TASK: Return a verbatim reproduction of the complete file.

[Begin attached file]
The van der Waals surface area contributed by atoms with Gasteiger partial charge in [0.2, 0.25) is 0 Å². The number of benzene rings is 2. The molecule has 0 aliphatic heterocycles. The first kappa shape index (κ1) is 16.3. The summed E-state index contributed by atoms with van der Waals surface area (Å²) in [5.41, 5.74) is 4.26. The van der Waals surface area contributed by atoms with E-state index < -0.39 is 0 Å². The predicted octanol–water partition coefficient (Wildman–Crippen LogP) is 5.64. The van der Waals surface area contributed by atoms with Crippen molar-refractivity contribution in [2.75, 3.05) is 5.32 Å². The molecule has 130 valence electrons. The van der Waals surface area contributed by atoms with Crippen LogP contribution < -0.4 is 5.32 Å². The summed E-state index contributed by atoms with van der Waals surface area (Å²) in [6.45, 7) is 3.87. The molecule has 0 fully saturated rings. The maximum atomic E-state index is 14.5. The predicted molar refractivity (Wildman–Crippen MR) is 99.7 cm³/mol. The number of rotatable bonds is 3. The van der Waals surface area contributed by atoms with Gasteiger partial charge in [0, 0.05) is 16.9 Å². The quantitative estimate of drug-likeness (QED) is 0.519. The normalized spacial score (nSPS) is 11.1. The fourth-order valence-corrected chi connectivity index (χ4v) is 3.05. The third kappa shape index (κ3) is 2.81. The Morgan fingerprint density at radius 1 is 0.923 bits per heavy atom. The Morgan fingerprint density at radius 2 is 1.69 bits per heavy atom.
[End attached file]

The van der Waals surface area contributed by atoms with Gasteiger partial charge in [0.2, 0.25) is 0 Å². The number of benzene rings is 2. The molecule has 0 aliphatic heterocycles. The first kappa shape index (κ1) is 16.3. The summed E-state index contributed by atoms with van der Waals surface area (Å²) in [5.41, 5.74) is 4.26. The van der Waals surface area contributed by atoms with E-state index < -0.39 is 0 Å². The predicted octanol–water partition coefficient (Wildman–Crippen LogP) is 5.64. The van der Waals surface area contributed by atoms with Crippen molar-refractivity contribution in [2.75, 3.05) is 5.32 Å². The molecule has 130 valence electrons. The van der Waals surface area contributed by atoms with Crippen LogP contribution < -0.4 is 5.32 Å². The summed E-state index contributed by atoms with van der Waals surface area (Å²) in [6.45, 7) is 3.87. The molecule has 0 fully saturated rings. The maximum atomic E-state index is 14.5. The predicted molar refractivity (Wildman–Crippen MR) is 99.7 cm³/mol. The number of rotatable bonds is 3. The van der Waals surface area contributed by atoms with Gasteiger partial charge in [0, 0.05) is 16.9 Å². The quantitative estimate of drug-likeness (QED) is 0.519. The normalized spacial score (nSPS) is 11.1. The fourth-order valence-corrected chi connectivity index (χ4v) is 3.05. The third kappa shape index (κ3) is 2.81. The Morgan fingerprint density at radius 1 is 0.923 bits per heavy atom. The Morgan fingerprint density at radius 2 is 1.69 bits per heavy atom.